Mental well-being or mental illness?

Mental well-being is an opportunity that is little explored with the focus being more on mental illness.

The first-line treatments are usually mental therapies and medicines when a person suffers from a mental health illness, such as depression or anxiety.

However, the variable lifestyle choices that affect our mental well-being often get overlooked. In the effort to throw pills and interventions at us, we often feel that Mental Health is a health issue to resolve by others, not ourselves.

Additionally, the oversubscribed and woefully under-resourced Mental Health services are mainly ineffective. We have accepted as our norm a big package of helplessness, inability to participate in our wellness, and isolation from those who would dearly love to help. We wait till a doctor, a policeman, or a mental health worker intervenes.  We call this “the mental health system”.  Little emphasis is placed on mental well-being.

The power of Community in promoting mental well-being

There is a saying, “no man is an island”.  This is equally true for women.  While we are “being fine” and battling stoically and silently, we deprive others of the opportunity to be of value, and ourselves of the gift of perspective.  When our choice is only the thoughts we have, we can not hope to see the world any other way.

We must seek help from our community, friends and family. But, most importantly, it’s equally vital that we take responsibility for our mental well-being.

Taking responsibility for what we can address is essential to mental well-being. Most people with stress, anxiety, and other emotional disturbances feel entirely broken. However, once you can reframe your situation, it can change quickly, and I have seen that happen repeatedly.

Taking responsibility for our own health and well-being

According to Psychology Today, “Lifestyle changes—things as simple as nutrition and exercise—can have a significant impact on quality of life, for any of us, but especially for those dealing with issues such as depression, anxiety, bipolar disorder, and schizophrenia. In addition, the study noted that they can help minimize the development of risk factors that can lead to conditions like diabetes, cardiovascular disease, and hypertension, all of which are seen at higher rates in those with mental illness.”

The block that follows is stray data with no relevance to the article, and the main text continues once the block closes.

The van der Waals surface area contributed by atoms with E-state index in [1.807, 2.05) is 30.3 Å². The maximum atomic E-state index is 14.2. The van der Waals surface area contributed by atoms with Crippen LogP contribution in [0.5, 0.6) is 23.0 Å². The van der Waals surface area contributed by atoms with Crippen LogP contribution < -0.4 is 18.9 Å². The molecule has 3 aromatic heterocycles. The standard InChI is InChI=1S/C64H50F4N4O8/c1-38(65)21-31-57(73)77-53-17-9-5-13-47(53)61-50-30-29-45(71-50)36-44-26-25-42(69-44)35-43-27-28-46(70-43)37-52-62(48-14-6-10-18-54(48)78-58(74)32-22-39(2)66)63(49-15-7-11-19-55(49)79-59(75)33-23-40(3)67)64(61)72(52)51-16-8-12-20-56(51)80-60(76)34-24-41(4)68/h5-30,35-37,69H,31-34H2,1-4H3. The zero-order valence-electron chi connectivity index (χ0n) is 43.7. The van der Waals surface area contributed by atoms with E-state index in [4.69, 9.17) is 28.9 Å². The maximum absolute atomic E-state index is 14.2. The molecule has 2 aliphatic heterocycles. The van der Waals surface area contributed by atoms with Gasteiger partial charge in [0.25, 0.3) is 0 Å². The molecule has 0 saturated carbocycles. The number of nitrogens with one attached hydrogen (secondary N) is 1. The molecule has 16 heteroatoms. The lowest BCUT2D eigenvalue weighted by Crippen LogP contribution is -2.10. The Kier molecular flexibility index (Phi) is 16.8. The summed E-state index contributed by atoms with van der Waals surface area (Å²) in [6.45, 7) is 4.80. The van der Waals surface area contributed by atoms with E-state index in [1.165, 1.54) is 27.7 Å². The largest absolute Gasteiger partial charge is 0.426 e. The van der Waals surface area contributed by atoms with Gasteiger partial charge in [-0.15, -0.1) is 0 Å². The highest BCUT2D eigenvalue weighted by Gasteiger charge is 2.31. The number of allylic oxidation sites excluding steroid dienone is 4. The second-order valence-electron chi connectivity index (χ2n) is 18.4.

Making beneficial life choices can be uplifting. While time and financial constraints may restrict a few people’s capacities to make such choices, we can all make small but significant changes.

Five Lifestyle Choices To Improve your well-being

 Make Healthy Diet Choices

According to studies, our diet can impact our mental health, both positively and negatively. For example, according to new research from the University of Warwick, fruits and vegetables are associated with improved mental health.  If you ever made this change in your diet, you may remember the clarity you had in your mind at the time.  You can get this back again.  It’s good!

Water also plays a massive part in achieving that feeling of clarity. Water helps flush toxins contributing to that unhealthy feeling, and being hydrated provides more energy, clarity and a generally healthy feeling. An added benefit is the exercise you get from regularly running off to the loo.

Jokes aside, this is significant because mental well-being—feelings of enthusiasm, joy, self-esteem, and resilience—can help safeguard against mental health issues and physical illnesses.

 Cut Back On Your Vices

The following is a message, particularly for the younger generation but applies to everyone. Alcohol abuse is not as fun as you think it is. Eventually, most people can not cope with drinking or become alcohol dependent.   Worse, excessive alcohol at a young age shows up in cancer and illness later in life.